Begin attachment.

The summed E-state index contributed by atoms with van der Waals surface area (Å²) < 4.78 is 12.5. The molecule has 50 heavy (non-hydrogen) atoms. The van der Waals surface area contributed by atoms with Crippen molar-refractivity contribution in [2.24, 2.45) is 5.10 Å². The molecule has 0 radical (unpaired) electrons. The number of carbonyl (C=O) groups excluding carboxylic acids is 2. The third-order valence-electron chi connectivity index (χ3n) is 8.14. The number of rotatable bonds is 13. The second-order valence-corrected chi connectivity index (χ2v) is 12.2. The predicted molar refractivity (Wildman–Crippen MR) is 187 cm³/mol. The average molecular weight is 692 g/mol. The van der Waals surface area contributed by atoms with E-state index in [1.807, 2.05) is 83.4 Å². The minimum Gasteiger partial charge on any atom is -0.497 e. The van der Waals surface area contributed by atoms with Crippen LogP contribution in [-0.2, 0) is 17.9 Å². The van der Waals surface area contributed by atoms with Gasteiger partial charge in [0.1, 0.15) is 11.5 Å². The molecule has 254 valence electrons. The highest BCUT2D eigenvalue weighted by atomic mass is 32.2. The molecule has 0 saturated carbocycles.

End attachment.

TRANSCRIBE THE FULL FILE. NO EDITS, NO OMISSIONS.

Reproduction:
The summed E-state index contributed by atoms with van der Waals surface area (Å²) < 4.78 is 12.5. The molecule has 50 heavy (non-hydrogen) atoms. The van der Waals surface area contributed by atoms with Crippen molar-refractivity contribution in [2.24, 2.45) is 5.10 Å². The molecule has 0 radical (unpaired) electrons. The number of carbonyl (C=O) groups excluding carboxylic acids is 2. The third-order valence-electron chi connectivity index (χ3n) is 8.14. The number of rotatable bonds is 13. The second-order valence-corrected chi connectivity index (χ2v) is 12.2. The predicted molar refractivity (Wildman–Crippen MR) is 187 cm³/mol. The average molecular weight is 692 g/mol. The van der Waals surface area contributed by atoms with E-state index in [1.807, 2.05) is 83.4 Å². The minimum Gasteiger partial charge on any atom is -0.497 e. The van der Waals surface area contributed by atoms with Crippen LogP contribution in [-0.2, 0) is 17.9 Å². The van der Waals surface area contributed by atoms with Gasteiger partial charge in [0.1, 0.15) is 11.5 Å². The molecule has 254 valence electrons. The highest BCUT2D eigenvalue weighted by atomic mass is 32.2. The molecule has 0 saturated carbocycles.